Hospital pressure increases in Malaga with 40 per cent of Andalucía's Covid admissions

A health worker, with a Covid patient in a Malaga hospital.
A health worker, with a Covid patient in a Malaga hospital. / SUR
  • In just over three weeks, the province's hospitals have gone from treating 90 patients with coronavirus to almost 400

Almost 40 per cent of the coronavirus patients admitted to Andalusian hospitals are receiving care in Malaga - the province in the region that is most affected by the fifth wave of the pandemic.

Of the 974 coronavirus patients in Andalusian hospitals on Saturday, some 383 of them had been admitted to Malaga hospitals, representing 39.32 per cent of the total. Some considerable distance behind was Seville, whose hospitals had 142 patients with the SARS-CoV-2 virus on Saturday (14.57 per cent of the Andalusian total).

Public health and epidemiology experts did not expect coronavirus cases to skyrocket in midsummer. In fact, the forecasts were that the situation would be much more controlled thanks to the progress of the vaccination campaign and the fact that during the summer season more life is lived outdoors. However, the emergence of the Delta variant, which is up to 60 per cent more transmissible, and the increase in mobility and social relations among young people - who are not vaccinated - have brought about a notable growth in infections.

The consequence is that the number of hospital admissions have multiplied in recent weeks. The pressure on hospitals in Malaga is much greater than at the beginning of the summer. The province has gone from 90 Covid-19 patients on wards on 1 July to 383 on Saturday. In just over three weeks, 293 people with coronavirus were admitted.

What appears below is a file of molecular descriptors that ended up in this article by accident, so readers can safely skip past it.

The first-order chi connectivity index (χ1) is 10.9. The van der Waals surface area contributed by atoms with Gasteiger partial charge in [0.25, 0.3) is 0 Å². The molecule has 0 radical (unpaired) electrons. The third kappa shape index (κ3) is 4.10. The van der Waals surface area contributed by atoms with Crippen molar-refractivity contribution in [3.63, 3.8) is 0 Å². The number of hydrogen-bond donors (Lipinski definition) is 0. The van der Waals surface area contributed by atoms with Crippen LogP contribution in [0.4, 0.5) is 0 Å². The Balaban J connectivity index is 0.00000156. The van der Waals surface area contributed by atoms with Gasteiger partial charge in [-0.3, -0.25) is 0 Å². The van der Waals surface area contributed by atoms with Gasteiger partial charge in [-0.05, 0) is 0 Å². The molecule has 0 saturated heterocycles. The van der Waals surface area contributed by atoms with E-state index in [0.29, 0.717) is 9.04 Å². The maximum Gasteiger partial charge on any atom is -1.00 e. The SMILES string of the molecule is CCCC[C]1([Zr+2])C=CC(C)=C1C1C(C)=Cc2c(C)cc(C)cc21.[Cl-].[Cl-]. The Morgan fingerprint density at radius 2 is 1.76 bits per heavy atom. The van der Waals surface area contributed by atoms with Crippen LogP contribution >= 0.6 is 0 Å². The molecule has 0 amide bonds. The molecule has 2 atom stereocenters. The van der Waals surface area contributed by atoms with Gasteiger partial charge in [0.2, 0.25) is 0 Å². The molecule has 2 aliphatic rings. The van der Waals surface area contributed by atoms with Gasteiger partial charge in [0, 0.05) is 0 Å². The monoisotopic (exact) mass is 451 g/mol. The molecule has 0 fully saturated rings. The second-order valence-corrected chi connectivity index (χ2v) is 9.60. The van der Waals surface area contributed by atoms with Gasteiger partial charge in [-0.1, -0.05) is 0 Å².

Regarding intensive care units (ICUs), Malaga province also has the highest volume of coronavirus patients in Andalucía, with 33.72 percent of the total. In second position is Seville, with 20.71 per cent. The latest update by the Junta de Andalucía’s Ministry of Health showed that of the 169 Covid patients in intensive care units, 57 corresponded to Malaga hospitals. At the beginning of July, there were only 13 people in the Malaga ICUs with an infection caused by SARS-CoV-2.

The rise in activity of the fifth wave has hit the health service in the peak holiday season and with staff exhausted after tackling the pandemic for a year and a half. The lack of human resources complicates the month of July a bit more compared to May and June. "We did not expect such a large growth in infections," said José Luis Velasco, the head of the pulmonology service, medical deputy director and coordinator of the Covid area of the Virgen de la Victoria Hospital, told SUR.

A characteristic of this fifth wave is that infections are occuring mainly in the 15 to 29 age group. As they are young people, most of them are affected by the disease in a mild way, but sometimes complications arise and patients need to be admitted to hospital and in some cases they even end up in ICUs. "Some of the young people who get infected become very sick," recognised the provincial delegate for Health, Carlos Bautista.